This past Saturday, I went to see a documentary about former New York City Ballet Principal Dancer Wendy Whelan, the acclaimed ballerina known for being the greatest American ballet dancer of our time. I remember seeing her perform in “Dances … Continue reading
Two days ago I had a fun evening with fellow ballet lover Jia to see the wonderful American Ballet Theater Principal Dancer Alban Lendorf in a Q&A session. It was quite enlightening as he explained to the audience how the Bournonville … Continue reading
My headline may have you fooled into thinking that I have any sort of personal relationship with Margot Fonteyn. Well, in that case I have succeeded 😉
To say that I have a connection with her is actually not that far-fetched, even though such a connection is not personal.
What ties me to this prima ballerina absoluta, who still is very much alive in many balletomanes’ hearts, are two vintage items that I have collected.
The first can be considered my favorite piece of ballet memorabilia in my meager collection: An autographed copy of “The Magic of Dance,” written by Fonteyn herself.
I acquired this book a few years ago from someone who apparently did not know who Fonteyn is, and was thus selling the book on eBay at an extremely reasonable price. I was pleasantly surprised to find the ballerina’s autograph in the book as well as a pamphlet for a luncheon held in London to mark the publication of this book. Whenever I look at her autograph and touch the title page, a special kind of awe springs from deep inside me. Unfortunately, the pamphlet has been lost during a recent move. Luckily I have scanned the cover. I remember the inside spread shows the rest of the guest list as well as a seating plan.
In the book, there are a few lovely pictures of the dancer herself, including one taken inside the Drottningholm Theatre in Stockholm (which I had the great opportunity to visit one time), one in Shanghai and one in Athens. She wrote about dance history and all forms of dances in the book, not just ballet. Not surprisingly, one can find quite a lot of photos of her dance partner Rudolph Nureyev. This book has a special place on my bookshelf and in my heart.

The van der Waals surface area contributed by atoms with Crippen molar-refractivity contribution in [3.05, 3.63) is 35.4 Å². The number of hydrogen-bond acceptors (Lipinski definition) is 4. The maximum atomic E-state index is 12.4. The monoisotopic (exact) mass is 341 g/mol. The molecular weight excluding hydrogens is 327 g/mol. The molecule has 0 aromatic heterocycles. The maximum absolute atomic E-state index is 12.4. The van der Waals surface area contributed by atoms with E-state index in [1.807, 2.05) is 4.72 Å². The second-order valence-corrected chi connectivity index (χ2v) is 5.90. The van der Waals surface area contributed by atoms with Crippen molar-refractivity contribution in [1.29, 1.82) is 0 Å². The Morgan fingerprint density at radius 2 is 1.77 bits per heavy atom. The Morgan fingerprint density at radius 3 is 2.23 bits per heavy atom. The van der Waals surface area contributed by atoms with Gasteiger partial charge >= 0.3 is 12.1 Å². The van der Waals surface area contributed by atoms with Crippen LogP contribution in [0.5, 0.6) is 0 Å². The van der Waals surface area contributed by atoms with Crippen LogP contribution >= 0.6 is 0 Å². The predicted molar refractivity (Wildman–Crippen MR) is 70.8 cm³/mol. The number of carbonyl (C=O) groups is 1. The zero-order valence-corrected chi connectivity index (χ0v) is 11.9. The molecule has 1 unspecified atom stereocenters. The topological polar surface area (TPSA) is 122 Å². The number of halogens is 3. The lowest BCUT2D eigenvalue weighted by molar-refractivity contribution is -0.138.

The other item I want to share with you is a vintage ballet postcard showing Margot Fonteyn as Aurora in Sleeping Beauty, Act I. On the back of the postcard, a beautifully handwritten message says: “June 16, 1953 Covent Garden, ‘Sylvia’ Sadlers Wells Ballet. Margot Fonteyn – Sylvia, Michael Somes – Aminta. Beautiful setting and decor. Superlative dancing by both of the “stars” – also, by John Hart (Orion) and Alexander Grant (Eros). The group dancing was also near perfection.”
There is something magical in reading someone’s handwritten note that summarizes a ballet performance in such earnestness, albeit in great brevity. The magic lies in the nostalgia of a bygone era. Today, most people would not take the time to do this sort of thing. A selfie inside the theater, a short status update on Facebook or a review on a blog are the most common ways to record our experience at the dance theater. But a handwritten note on a postcard? This just feels so much more tactile, more real. Not a bad idea to revive this practice, eh?
Today, it is not difficult to find tons of digital images of ballet stars past and present. But owning a postcard like this helps to shorten the distance between me and the dancer. This postcard is framed and sitting on my desk, and Margot Fonteyn continues to inspire me with her beauty, grace, elegance and strength.
What are your favorite ballet memorabilia? I would love to hear from you.
Congratulations to Misty Copeland, for having been promoted to Principal Dancer at the American Ballet Theatre a few days after she debuted her role as Odette/Odile in Swan Lake at New York’s Metropolitan Opera House. She is the very first African-American ballerina who has ever been promoted to the rank of Principal Dancer in ABT’s 75 years of history. A true historical landmark.
Besides her unique style of gracefulness and technical prowess, I really like her strength and her athleticism—qualities that the stereotypical ballerina does not and should not possess. Some critics have pointed at her muscular limps and disqualified her as a pure classical ballerina based on that! Others have argued that her artistry is not at a level where a principal dancer should be. Not having seen her perform live, I am not in the position to judge the quality of her presence and artistry. But summarizing the dance reviews I have seen so far and the videos of her dancing, I have no doubt she has great potential to hone this vital aspect and grow into her principal role. To me, a dancer’s evolution is even more interesting to watch than a “finished product” that is perfect and has no room to improve.
What truly excites me and thousands and thousands of audience members worldwide, is that she has opened a new window to who the modern ballerina CAN be. The possibilities are limitless. By far, the strength of Misty’s mind is her greatest asset, and she has become a true inspiration for so many people, especially aspiring dancers of color. Yes, her promotion is a complicated story and has generated innumerable controversies on whether she deserves the principal role just because she is a great black dancer, and whether or not ABT should be more inclusive in its dancer profile.